He also altered the rules of employment, segregating men’s and women’s departments. After receiving a complaint from a mosque’s imam in the area where one of his shops is located regarding two of his employees, a male sales manager and a salesgirl and after investigating into the case, now the company has packing, quality checking, threading departments exclusively for women and the rest for the men.
Women are also required to come to work in burqa which they can take off once inside their working area but they also need to be dressed modestly in case a male colleague or an outsider needs to enter the area. The salesgirls’ job, however, has been completely eliminated, save one shop in Hyderabad where the salesman was removed instead and the salesgirl was kept on because she could not afford the means to earn a livelihood in any other way.
There is preference while hiring for religiously-inclined applicants but they are asked to strictly abide by the working rules of the company. “If someone comes to religion, we feel it is good for our means to salvation and if someone doesn’t then we hope that Allah will guide them to the right path. But we don’t concern ourselves with what they do on their own time.”
As far as financial strategies of the business are concerned, Shehzad explained, “Our financial strategy was reformed very early on even when Tariq [business partner] was alive. We had to establish a factory and we got financing for that, but when we faced troubles we decided that repentance is better.”
Irrespective of whether it hindered in the business growth or not Mushrooms decided to steer clear of financing with interest. “Irrespective of what effect it has had on the business, it has led me to peace for sure.”
Shehzad doesn’t believe that he has had to make any sacrifices in making this change towards religion. “I haven’t made any sacrifices. I chose religion, reformed myself and whatever measures I have taken in this regard, Allah has paid me off. My home is at peace, my kids are obedient, Allah has given me heaven on earth. What else do you want in life! What’s the point of having 50 factories, if you have no time for family and your children harbour hostility for each other?”
When asked about how some people consider Zakat and taxes to be alternatives whereby paying one suffices the need for the other, Shehzad had his own opinion, “I don’t want to comment on taxes, but as far as Sadqa and Zakat are concerned, there is no choice here. You cannot replace one with the other. Allah has said that if you give one rupee, it may be rewarded from ten to seventy times.”
He shared his business experience from the difficult days as well saying “Me and my partner used to worry a lot [when we were not doing well]. So we decided to start giving alms. We first thought to take out a proportion from our profits but he said that we weren’t making any profits, so how were we going to do that. But then we decided that we do other expenses too, irrespective of our revenues. So we started taking out a proportion from our sales and we discussed it with our Tableegh partners back then which provided us benefits including the fact that our company’s health also improved.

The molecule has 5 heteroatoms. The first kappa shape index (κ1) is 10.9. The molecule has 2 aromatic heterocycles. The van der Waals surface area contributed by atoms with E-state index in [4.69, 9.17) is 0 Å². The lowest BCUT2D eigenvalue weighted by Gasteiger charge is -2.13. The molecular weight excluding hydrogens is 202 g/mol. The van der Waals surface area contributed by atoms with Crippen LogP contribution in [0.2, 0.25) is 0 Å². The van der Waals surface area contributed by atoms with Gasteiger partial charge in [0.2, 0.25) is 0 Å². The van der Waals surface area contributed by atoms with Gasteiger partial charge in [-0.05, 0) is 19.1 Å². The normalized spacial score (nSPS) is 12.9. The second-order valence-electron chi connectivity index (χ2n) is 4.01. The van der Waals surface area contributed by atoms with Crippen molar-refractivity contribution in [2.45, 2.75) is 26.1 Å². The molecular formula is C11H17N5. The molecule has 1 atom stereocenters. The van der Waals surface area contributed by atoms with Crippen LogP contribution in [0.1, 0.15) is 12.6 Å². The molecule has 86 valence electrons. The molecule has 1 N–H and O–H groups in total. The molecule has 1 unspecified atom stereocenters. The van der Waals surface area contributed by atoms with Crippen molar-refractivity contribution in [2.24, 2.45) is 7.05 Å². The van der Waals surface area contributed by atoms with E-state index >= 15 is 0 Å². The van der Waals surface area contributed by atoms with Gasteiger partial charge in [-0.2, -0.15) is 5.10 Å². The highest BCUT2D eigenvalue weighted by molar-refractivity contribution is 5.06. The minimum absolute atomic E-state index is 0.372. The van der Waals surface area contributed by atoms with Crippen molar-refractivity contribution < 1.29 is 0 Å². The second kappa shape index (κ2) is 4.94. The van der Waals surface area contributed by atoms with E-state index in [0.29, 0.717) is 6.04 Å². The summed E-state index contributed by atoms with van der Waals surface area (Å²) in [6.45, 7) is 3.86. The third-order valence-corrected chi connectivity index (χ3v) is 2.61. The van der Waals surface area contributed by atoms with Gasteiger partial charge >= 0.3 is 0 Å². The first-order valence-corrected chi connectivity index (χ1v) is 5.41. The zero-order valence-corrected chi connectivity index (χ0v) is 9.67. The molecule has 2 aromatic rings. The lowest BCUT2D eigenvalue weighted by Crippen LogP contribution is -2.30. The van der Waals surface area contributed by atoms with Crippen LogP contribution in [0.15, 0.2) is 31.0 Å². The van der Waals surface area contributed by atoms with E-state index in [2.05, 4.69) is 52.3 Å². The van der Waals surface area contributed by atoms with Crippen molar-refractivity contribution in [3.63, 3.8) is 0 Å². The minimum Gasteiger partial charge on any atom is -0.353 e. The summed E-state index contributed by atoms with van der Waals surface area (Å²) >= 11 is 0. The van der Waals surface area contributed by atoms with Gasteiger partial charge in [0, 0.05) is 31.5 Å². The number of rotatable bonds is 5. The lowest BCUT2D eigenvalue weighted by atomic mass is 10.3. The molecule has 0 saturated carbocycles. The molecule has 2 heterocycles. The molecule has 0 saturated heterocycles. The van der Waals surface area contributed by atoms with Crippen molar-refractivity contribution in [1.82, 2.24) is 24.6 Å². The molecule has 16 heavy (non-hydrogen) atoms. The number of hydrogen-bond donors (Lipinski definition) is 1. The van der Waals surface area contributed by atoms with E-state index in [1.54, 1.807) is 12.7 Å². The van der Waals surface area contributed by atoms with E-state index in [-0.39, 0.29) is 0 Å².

While Shehzad does not subscribe to the idea that taxes should not be paid, he definitely has his grouses with the system. “Taxes you cannot avoid; it’s a legal requirement. But when one buys a car its cost is Rs 500,000 but it inflates to Rs1.8 million, with 1.3 million tax. There are also duties on the commodities we buy – petrol, telephone, grocery, the government has taxed everything. I think it is unfair to levy so many taxes. Yet taxes and Sadqa and Khairat are different.”
6Sharing is the mainstay of our philosophy
The chief of a prosperous Sharia-complaint social enterprise shares the secrets of his success and the philosophy that drives life and business
On his way to interview Nazir Ahmed Vaid, Chairman of Nexsource Pakistan, this correspondent is guided by the security to the second floor of Continental Trade Center, a commercial plaza located in the heart of Clifton.
After a brief wait at the company’s headquarter, a 1400-square-foot facility, this scribe enters the chairman’s office. Two wooden shelves on the left – displaying Pakistan flag along with numerous awards and mementos from events and conferences he addressed as speaker over the years – lead him to the chairman, who is about to finish an ongoing meeting.
As this correspondent waits for the interview, a shiny scimitar, Vaid received as a gift 10 years ago, overlooks an empty chair, fully covered by a waistcoat and dozens of calling cards: souvenirs from business events and conferences he addressed over the years, as one gets to learn later. Clad in white shalwar kameez, the 56-year-old describes his business to be a Sharia-compliant, social enterprise as he responds to the first question.